Friday, December 16, 2016

National Park Service is failing women

Lennart Gabel

...In January 2016, the Department of the Interior released a report revealing that female employees of the River District of the Grand Canyon had been sexually harassed for years, and that park and regional administrators had known and failed to stop it. Since then, women working in parks, monuments and historic sites across the country have come forward alleging on-the-job sexual harassment, assault and gender discrimination. Many of them, like Olivia, are worried about retaliation and have asked to remain anonymous.

This year, over 60 current and former Park Service employees contacted High Country News, describing their experiences. I have interviewed many of them and others, in total at least 50 people — from park rangers and scientists, to superintendents and a former Park Service director — ranging in age from 23 to 70. Their testimony reveals an agency that has failed to protect its workers from sexual misconduct. Several factors contribute to this: a murky internal process for reporting and investigating complaints; a longstanding culture of machismo that dates to the agency’s foundation; and a history of retaliation against those who speak out...

Rob's comment:
But President Trump will make sure this stops, right?


Controller: City costs outpacing income

Photo: Anita Ritenour

From the office of the City Controller:

The Five Year Financial Plan is required under Proposition A, a Charter amendment approved by voters in November 2009. The City Charter requires the plan to forecast expenditures and revenues during the five year period, propose actions to balance revenues and expenditures during each year of the plan, and discuss strategic goals and corresponding resources for City departments.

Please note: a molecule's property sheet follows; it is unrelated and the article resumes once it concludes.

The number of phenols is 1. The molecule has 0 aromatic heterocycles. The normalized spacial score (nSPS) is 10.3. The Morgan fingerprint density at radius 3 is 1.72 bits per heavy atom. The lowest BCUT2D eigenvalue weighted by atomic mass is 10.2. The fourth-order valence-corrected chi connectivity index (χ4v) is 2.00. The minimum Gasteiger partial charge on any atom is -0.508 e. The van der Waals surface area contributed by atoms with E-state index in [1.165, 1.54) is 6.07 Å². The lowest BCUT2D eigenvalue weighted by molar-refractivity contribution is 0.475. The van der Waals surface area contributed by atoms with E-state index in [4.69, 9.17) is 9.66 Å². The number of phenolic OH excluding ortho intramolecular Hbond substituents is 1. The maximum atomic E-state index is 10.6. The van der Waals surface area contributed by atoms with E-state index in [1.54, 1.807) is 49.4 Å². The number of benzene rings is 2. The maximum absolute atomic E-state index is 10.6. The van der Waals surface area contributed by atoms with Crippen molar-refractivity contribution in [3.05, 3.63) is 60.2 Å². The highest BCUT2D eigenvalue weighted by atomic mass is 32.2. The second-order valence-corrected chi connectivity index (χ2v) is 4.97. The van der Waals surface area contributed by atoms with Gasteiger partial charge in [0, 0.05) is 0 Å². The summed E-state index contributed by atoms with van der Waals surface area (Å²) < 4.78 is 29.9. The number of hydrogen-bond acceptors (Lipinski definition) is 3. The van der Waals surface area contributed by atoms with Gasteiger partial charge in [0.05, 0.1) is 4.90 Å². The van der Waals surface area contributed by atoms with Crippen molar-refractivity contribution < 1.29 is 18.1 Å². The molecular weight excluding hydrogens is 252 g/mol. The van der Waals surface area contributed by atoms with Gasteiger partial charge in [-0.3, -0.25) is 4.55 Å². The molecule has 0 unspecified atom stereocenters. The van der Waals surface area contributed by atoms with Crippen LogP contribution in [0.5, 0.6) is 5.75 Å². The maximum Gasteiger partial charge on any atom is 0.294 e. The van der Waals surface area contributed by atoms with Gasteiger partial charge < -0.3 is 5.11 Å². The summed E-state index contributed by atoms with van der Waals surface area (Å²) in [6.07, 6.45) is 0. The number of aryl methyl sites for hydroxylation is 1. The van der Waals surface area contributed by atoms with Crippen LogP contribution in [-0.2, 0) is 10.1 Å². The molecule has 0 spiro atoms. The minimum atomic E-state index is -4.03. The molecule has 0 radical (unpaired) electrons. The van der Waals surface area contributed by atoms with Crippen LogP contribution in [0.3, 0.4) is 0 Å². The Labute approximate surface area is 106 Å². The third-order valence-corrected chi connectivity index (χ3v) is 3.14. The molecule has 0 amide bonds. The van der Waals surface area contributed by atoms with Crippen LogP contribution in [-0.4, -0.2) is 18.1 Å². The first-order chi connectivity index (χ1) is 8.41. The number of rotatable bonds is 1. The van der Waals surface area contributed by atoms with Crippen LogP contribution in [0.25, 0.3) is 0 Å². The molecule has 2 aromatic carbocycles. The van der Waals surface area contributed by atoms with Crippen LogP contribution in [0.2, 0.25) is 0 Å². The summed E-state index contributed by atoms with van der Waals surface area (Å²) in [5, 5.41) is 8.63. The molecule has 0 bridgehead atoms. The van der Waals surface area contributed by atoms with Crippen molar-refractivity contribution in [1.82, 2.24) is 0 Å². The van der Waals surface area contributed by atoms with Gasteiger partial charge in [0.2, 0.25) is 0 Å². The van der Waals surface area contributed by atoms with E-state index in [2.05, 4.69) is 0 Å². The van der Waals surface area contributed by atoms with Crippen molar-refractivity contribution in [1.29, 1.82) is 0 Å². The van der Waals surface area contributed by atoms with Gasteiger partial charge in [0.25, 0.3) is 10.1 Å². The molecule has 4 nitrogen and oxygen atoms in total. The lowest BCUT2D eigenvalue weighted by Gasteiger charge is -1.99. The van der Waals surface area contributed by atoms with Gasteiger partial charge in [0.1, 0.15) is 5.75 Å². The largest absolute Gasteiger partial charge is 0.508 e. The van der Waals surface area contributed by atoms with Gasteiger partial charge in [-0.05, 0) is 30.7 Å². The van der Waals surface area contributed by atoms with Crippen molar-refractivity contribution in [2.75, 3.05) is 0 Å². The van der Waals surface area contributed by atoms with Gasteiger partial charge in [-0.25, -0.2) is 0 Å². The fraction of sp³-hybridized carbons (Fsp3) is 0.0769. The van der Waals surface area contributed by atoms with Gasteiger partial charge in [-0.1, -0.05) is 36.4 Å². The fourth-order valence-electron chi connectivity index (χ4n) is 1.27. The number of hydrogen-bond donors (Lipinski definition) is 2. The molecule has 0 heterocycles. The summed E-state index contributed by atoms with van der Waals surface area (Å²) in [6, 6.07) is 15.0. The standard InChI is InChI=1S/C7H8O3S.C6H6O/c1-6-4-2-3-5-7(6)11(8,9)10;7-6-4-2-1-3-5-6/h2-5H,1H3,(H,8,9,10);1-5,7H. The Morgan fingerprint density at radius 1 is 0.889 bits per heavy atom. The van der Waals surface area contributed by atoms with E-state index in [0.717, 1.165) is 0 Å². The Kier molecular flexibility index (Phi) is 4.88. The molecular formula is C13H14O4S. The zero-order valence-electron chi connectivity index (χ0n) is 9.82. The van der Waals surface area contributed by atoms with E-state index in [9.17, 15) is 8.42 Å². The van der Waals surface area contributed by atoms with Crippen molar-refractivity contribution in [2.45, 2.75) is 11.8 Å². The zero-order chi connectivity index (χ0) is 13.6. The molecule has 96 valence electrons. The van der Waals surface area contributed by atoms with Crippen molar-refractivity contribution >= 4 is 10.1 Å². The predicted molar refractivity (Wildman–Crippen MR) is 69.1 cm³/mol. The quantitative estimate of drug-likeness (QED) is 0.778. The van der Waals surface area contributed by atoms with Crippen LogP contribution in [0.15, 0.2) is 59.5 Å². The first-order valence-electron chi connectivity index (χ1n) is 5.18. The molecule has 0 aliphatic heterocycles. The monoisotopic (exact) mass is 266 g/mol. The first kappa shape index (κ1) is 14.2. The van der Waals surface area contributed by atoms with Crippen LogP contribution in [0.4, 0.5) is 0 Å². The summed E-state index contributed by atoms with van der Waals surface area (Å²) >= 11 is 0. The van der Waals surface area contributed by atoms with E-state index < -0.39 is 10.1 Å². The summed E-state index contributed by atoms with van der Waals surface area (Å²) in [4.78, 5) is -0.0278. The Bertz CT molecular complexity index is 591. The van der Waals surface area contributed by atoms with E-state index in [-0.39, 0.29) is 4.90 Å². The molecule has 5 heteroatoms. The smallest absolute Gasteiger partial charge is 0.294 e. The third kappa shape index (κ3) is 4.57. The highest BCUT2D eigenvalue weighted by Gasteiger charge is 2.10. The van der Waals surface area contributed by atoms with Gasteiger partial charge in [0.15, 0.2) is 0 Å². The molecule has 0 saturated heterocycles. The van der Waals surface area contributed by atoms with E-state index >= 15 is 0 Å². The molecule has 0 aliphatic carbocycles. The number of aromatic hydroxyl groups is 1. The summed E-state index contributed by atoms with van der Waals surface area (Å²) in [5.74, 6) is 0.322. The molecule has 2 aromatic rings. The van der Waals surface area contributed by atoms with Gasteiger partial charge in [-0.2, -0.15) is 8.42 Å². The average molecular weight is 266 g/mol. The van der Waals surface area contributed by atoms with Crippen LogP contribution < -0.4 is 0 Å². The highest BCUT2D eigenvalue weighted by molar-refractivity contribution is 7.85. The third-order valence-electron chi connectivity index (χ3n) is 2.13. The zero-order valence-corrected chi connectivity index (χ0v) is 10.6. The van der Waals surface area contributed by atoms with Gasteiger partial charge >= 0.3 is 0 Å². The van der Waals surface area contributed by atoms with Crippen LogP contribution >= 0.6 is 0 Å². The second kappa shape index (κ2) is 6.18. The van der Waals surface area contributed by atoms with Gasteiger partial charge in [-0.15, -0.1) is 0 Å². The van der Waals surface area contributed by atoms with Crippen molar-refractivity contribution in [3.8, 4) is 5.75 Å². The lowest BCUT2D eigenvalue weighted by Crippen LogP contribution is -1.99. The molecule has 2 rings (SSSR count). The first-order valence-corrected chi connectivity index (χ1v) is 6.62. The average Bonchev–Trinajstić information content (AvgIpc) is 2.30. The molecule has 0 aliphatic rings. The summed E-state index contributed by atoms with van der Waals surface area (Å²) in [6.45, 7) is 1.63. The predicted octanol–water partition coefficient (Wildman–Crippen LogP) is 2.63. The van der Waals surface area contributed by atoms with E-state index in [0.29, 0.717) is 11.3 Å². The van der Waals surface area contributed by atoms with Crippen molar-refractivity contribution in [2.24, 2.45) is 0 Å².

The Five Year Financial Plan shows that the cost of City services is projected to outpace revenue growth during the five year period. 

Total expenditures are projected to grow by $1,408.3 million over the next five years, which represents an increase of 29%. During the five years of the plan, baselines and reserves grow by $212.3 million (15% of total expenditure growth), employee salary, pension, and fringe benefit costs grow by $698.0 million (50% of total expenditure growth), citywide operating costs grow by $450.1 million (32% of total expenditure growth), and departmental costs are growing by $48.0 million (3% of total expenditure growth).

In contrast to expenditure growth, available General Fund sources are projected to increase by $559.9 million over the same period, an overall growth of 11%. 

If the City does not take corrective action, the gap between revenues and expenditures will rise from $119 million to approximately $848.4 million from Fiscal Year (FY) 2017-18 to FY 2021-22.

As required by the Charter, the City will need to implement strategies to close the gap between sources and uses over the five-year time period.